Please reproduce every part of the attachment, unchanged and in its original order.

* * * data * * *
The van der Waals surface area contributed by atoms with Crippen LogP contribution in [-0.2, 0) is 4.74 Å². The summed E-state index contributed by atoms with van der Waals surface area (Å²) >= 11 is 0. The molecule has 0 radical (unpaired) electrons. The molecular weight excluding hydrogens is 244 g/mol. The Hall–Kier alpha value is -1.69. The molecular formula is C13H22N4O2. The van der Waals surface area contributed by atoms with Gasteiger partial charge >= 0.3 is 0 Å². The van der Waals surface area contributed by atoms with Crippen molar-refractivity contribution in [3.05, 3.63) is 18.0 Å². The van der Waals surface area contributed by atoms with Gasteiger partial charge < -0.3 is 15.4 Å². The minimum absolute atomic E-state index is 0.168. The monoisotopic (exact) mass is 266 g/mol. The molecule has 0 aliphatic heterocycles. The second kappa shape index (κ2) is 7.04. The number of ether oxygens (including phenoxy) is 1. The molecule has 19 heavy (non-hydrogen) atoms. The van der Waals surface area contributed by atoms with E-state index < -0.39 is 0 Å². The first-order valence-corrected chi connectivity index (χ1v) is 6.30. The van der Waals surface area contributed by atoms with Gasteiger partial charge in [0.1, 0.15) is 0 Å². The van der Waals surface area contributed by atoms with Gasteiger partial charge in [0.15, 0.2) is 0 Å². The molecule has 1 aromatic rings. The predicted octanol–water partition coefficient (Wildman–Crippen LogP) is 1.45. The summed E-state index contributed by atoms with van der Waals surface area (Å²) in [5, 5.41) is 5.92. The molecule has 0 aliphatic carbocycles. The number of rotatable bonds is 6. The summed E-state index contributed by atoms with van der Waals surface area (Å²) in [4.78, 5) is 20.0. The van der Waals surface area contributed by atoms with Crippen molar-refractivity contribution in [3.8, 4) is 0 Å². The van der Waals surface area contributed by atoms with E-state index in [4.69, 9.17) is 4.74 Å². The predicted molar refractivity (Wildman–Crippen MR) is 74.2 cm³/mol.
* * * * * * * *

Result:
The van der Waals surface area contributed by atoms with Crippen LogP contribution in [-0.2, 0) is 4.74 Å². The summed E-state index contributed by atoms with van der Waals surface area (Å²) >= 11 is 0. The molecule has 0 radical (unpaired) electrons. The molecular weight excluding hydrogens is 244 g/mol. The Hall–Kier alpha value is -1.69. The molecular formula is C13H22N4O2. The van der Waals surface area contributed by atoms with Gasteiger partial charge >= 0.3 is 0 Å². The van der Waals surface area contributed by atoms with Crippen molar-refractivity contribution in [3.05, 3.63) is 18.0 Å². The van der Waals surface area contributed by atoms with Gasteiger partial charge < -0.3 is 15.4 Å². The minimum absolute atomic E-state index is 0.168. The monoisotopic (exact) mass is 266 g/mol. The molecule has 0 aliphatic heterocycles. The second kappa shape index (κ2) is 7.04. The number of ether oxygens (including phenoxy) is 1. The molecule has 19 heavy (non-hydrogen) atoms. The van der Waals surface area contributed by atoms with E-state index < -0.39 is 0 Å². The first-order valence-corrected chi connectivity index (χ1v) is 6.30. The van der Waals surface area contributed by atoms with Gasteiger partial charge in [0.1, 0.15) is 0 Å². The van der Waals surface area contributed by atoms with Gasteiger partial charge in [0.15, 0.2) is 0 Å². The molecule has 1 aromatic rings. The predicted octanol–water partition coefficient (Wildman–Crippen LogP) is 1.45. The summed E-state index contributed by atoms with van der Waals surface area (Å²) in [5, 5.41) is 5.92. The molecule has 0 aliphatic carbocycles. The number of rotatable bonds is 6. The summed E-state index contributed by atoms with van der Waals surface area (Å²) in [4.78, 5) is 20.0. The van der Waals surface area contributed by atoms with Crippen molar-refractivity contribution in [3.8, 4) is 0 Å². The van der Waals surface area contributed by atoms with E-state index in [4.69, 9.17) is 4.74 Å². The predicted molar refractivity (Wildman–Crippen MR) is 74.2 cm³/mol.